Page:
Community Matters

Scifabric shares the secret to successful citizen science projects

28 October 2016

Post by James Doherty

Cover photo by Arnal Hasonovic

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Scifabric hosts many citizen science and public participation projects. We’ve noticed the best projects have one thing in common: successful community engagement. Whether, like Cities at Night, you require tens of thousands of volunteers or perhaps only a handful, like the Iceland Criminal Court project, the success of a crowdsourcing project lies in its ability to engage with a dedicated community. PYBOSSA software provides the tools to build thriving communities.

A head start

Citizen science lends itself to community engagement because it is collaborative and constructive by nature. Dr. Crispin Butteriss, Chief Practice Officer at online community engagement specialists Bang the Table, states that “if you can get your community to build or create something together, something that is bigger than themselves, and critically, if you can make it fun, you are likely to get people engaged”.

What’s in it for the volunteers?

Citizen science is a mutually beneficial exercise. While many hands make light work for project owners, participants enjoy a sense of place and belonging, and gain an opportunity to become a valued citizen of a community. Stewardship naturally follows: volunteers care about what they are observing and their community. This can offer a sense of self-importance to individuals who become valuable contributors to a larger research effort. This may also provide volunteers with a deeper interest in the research topic.

Lions

Like lions, citizen scientists make strong communities. Photo by Joel Herzog.

How to build a community

We’ve talked to owners of some of our most successful projects, including MicroPasts and LibCrowds, and paraphrased a few of Dr. Butteriss’ recommendations, to provide seven tips on how to build a strong community:

Understand motivations

The better you understand your contributor’s motivations, the better you can cater to their needs and maintain engagement. In the case of archeology project MicroPasts, key motivators include: the desire to learn or get training, the aesthetic pleasure of looking at archeological collections, the will to give back to a museum that was dear to them, the social motivation of helping out and contributing to advance scientific knowledge.

Trust and common goal setting

The more trust between volunteers and project leaders, the more successful a project is in maintaining volunteer interest. Discussing roles, responsibilities and expected outcomes openly and periodically helps to facilitate a positive rapport. Project owners should increase volunteers’ understanding of project goals by clearly communicating the project mission and achievements.

Mentor your most enthusiastic volunteers

Volunteers appreciate the opportunity to acquire new skills and develop relationships with project leaders. For example, Micropasts worked closely with a small group of motivated individuals to complete activities that require more advanced interpretation. Similarly, Cancer Research UK provided a dedicated group of volunteers with 25 minutes of training that allowed them to detect cancer cells with 95% accuracy.

Speakers

Project owners Nora McGregor (British Library), Chiara Bonacchi (UCL) and Jennifer Wexler (British Museum) share tips on building a strong community. Photo by Scifabric.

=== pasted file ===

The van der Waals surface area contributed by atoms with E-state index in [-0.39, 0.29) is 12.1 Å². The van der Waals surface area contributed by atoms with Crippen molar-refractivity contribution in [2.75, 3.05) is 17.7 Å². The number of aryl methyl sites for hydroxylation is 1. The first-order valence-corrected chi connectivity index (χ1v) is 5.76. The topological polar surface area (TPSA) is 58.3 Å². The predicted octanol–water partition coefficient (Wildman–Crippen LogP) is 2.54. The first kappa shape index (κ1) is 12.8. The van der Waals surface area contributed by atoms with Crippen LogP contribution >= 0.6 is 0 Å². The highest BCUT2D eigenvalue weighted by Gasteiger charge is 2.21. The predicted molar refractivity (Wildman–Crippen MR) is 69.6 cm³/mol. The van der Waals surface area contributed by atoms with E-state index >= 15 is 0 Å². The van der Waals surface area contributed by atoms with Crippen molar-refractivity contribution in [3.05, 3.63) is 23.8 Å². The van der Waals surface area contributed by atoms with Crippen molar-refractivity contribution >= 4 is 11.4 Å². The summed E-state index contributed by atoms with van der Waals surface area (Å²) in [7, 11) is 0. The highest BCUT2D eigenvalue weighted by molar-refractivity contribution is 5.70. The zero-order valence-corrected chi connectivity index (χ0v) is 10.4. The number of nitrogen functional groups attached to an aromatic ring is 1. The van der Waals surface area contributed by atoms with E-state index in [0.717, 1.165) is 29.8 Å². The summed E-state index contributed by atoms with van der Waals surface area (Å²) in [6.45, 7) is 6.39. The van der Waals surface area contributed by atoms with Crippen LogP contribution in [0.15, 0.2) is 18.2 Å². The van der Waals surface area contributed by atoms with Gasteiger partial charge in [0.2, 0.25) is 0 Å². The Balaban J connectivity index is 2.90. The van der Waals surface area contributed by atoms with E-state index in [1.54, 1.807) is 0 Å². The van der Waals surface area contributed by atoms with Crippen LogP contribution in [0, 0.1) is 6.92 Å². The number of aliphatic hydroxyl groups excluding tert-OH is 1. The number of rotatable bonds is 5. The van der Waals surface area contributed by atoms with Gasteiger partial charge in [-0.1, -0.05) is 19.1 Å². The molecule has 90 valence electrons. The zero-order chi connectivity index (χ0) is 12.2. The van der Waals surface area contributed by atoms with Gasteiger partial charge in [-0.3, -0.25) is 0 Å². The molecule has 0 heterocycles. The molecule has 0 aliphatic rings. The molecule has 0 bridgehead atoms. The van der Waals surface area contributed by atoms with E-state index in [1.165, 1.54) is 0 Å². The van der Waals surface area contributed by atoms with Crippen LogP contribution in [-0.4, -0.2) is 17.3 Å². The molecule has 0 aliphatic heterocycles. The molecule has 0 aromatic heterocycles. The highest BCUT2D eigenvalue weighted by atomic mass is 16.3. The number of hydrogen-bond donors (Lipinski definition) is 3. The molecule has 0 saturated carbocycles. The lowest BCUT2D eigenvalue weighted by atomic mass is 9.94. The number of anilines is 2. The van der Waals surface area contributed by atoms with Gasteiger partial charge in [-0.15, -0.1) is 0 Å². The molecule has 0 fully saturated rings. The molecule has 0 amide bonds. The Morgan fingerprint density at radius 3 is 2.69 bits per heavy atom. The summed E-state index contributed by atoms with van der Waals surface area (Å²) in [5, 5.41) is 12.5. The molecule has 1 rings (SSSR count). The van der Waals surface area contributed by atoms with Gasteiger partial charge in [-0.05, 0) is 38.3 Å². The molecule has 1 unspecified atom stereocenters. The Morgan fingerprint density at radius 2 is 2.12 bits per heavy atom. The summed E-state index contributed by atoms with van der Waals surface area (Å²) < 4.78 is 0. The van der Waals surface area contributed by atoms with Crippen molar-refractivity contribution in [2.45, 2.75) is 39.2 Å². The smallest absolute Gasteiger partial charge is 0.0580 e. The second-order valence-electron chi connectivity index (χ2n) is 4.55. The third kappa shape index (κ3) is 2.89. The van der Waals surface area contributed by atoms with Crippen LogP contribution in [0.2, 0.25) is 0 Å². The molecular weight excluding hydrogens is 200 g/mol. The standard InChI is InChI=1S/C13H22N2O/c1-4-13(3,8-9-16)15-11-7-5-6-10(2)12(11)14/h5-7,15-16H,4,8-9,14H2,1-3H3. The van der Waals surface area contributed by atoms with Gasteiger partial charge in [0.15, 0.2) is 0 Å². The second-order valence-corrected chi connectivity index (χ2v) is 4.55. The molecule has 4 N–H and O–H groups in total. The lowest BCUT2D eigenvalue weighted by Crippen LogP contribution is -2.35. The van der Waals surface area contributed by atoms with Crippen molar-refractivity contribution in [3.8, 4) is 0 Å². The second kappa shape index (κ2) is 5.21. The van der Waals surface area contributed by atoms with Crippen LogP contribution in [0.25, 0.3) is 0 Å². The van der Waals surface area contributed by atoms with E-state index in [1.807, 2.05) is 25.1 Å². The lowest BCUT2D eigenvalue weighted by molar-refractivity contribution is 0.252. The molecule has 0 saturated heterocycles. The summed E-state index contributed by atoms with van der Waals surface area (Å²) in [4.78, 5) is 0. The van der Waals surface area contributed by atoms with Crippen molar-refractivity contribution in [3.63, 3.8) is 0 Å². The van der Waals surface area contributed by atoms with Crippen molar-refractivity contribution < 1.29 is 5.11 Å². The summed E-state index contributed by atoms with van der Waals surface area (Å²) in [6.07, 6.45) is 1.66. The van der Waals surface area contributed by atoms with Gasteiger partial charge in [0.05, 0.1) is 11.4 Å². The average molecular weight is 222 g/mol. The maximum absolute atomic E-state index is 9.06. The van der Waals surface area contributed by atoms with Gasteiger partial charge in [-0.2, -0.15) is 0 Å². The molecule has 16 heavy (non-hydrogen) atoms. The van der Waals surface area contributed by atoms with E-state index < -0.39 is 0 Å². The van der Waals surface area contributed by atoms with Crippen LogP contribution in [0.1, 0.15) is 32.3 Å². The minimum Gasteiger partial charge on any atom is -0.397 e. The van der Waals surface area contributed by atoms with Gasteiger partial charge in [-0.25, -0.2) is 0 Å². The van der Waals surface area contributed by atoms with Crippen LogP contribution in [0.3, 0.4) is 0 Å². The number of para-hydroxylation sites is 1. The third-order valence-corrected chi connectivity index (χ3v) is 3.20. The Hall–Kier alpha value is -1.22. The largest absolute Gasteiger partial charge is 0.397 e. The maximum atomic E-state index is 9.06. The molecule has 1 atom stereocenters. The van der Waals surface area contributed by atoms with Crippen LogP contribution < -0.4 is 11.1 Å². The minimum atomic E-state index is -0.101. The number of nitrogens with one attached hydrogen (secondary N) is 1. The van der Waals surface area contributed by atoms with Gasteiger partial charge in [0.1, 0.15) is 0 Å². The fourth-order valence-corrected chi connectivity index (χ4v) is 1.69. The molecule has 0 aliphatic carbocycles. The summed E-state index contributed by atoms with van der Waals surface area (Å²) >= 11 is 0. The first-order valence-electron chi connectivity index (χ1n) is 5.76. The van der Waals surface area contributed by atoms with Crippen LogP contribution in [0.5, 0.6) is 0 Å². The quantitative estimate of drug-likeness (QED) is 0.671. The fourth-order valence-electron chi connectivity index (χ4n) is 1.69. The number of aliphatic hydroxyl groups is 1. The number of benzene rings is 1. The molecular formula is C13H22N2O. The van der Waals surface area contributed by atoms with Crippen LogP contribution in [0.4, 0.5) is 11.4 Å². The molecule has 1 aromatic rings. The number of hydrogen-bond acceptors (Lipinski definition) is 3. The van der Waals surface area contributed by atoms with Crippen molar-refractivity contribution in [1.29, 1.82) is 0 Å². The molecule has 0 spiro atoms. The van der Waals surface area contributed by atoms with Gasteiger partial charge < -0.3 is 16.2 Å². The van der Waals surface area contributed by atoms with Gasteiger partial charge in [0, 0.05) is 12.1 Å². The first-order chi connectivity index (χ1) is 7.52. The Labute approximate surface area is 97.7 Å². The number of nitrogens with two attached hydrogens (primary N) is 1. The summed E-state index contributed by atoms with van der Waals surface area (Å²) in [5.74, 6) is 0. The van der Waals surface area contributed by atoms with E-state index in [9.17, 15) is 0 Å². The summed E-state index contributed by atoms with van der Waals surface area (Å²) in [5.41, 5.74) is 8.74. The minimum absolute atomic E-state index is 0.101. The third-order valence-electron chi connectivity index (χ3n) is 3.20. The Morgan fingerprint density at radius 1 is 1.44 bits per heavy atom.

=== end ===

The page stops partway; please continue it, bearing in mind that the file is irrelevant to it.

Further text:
Communication strategy

Having a sound communication strategy is vital to a project’s success, both to attract new contributors and keep it fresh in the mind of existing volunteers. Project owners should aim to create an interactive and cohesive online community. This might include a sustained social media campaign, a research blog with dedicated research resources, or press releases that drive traffic to projects. Oh, and appearing on Fox News doesn’t half help…

Convenience and flexibility

Volunteers need to be able to contribute when and how they want. Tasks should be relatively simple to begin with an opportunity of increased sophistication as a volunteer’s skills improve. Different people with various skills, time and knowledge will require different participation opportunities.

Spreading the word

Volunteers can become increasingly interested in educating the broader community about issues underpinning project goals.

Acknowledgement

Participants expect to be acknowledged for their contribution.

Woof - thanks

A bit of recognition goes a long way. Photo by Delaney Dawson.

PYBOSSA: Community-centred software

Scifabric recognises the importance of community and so we have developed a range of PYBOSSA features to help project owners grow their own communities:

Blog – each project has its own blog to share updates about the research, because sharing is caring…

Newsletters – users can integrate their projects with MailChimp to provide regular updates to their communities.

Social Login – users can sign in with Google, Facebook or Twitter credentials seamlessly, making it easier to create, or tap into, communities on these social fora.

TwitterBot – we’re working on a lovely TwitterBot that will take the tedium out of Tweeting.

Notifications – our webhooks triggers provide real-time analysis, so you can know exactly how active your community is. Do they need a little nudge to complete a particular task?

Open Science – every aspect of PYBOSSA is accessible to everyone. People are more likely to contribute to open, honest projects. Open science done properly!

Crowdcrafting – projects can be built on our Crowdcrafting platform, which boasts a substantial existing community.

Community matters

We know that community matters, so why not use some of our open source tools to help build one around your data analysis project. It may be your first step to something very worthwhile…

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